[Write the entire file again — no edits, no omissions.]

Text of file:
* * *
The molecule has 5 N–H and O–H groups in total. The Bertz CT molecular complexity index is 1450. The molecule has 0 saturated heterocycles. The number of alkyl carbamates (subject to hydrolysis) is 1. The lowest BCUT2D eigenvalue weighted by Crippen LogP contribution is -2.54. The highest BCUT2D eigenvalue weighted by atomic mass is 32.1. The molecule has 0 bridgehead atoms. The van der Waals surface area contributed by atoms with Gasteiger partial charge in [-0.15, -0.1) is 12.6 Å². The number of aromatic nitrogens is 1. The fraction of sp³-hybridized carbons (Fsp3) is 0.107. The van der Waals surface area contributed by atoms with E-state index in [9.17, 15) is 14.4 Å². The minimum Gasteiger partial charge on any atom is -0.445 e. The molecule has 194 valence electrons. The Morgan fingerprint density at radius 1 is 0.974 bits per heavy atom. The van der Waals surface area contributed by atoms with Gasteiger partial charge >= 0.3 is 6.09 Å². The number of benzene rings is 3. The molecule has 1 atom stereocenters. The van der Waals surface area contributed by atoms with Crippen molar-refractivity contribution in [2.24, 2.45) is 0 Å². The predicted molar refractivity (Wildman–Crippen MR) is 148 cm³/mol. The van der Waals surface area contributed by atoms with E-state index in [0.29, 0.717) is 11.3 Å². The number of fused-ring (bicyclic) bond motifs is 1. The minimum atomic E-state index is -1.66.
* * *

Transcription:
The molecule has 5 N–H and O–H groups in total. The Bertz CT molecular complexity index is 1450. The molecule has 0 saturated heterocycles. The number of alkyl carbamates (subject to hydrolysis) is 1. The lowest BCUT2D eigenvalue weighted by Crippen LogP contribution is -2.54. The highest BCUT2D eigenvalue weighted by atomic mass is 32.1. The molecule has 0 bridgehead atoms. The van der Waals surface area contributed by atoms with Gasteiger partial charge in [-0.15, -0.1) is 12.6 Å². The number of aromatic nitrogens is 1. The fraction of sp³-hybridized carbons (Fsp3) is 0.107. The van der Waals surface area contributed by atoms with E-state index in [9.17, 15) is 14.4 Å². The minimum Gasteiger partial charge on any atom is -0.445 e. The molecule has 194 valence electrons. The Morgan fingerprint density at radius 1 is 0.974 bits per heavy atom. The van der Waals surface area contributed by atoms with Gasteiger partial charge >= 0.3 is 6.09 Å². The number of benzene rings is 3. The molecule has 1 atom stereocenters. The van der Waals surface area contributed by atoms with Crippen molar-refractivity contribution in [2.24, 2.45) is 0 Å². The predicted molar refractivity (Wildman–Crippen MR) is 148 cm³/mol. The van der Waals surface area contributed by atoms with E-state index in [0.29, 0.717) is 11.3 Å². The number of fused-ring (bicyclic) bond motifs is 1. The minimum atomic E-state index is -1.66.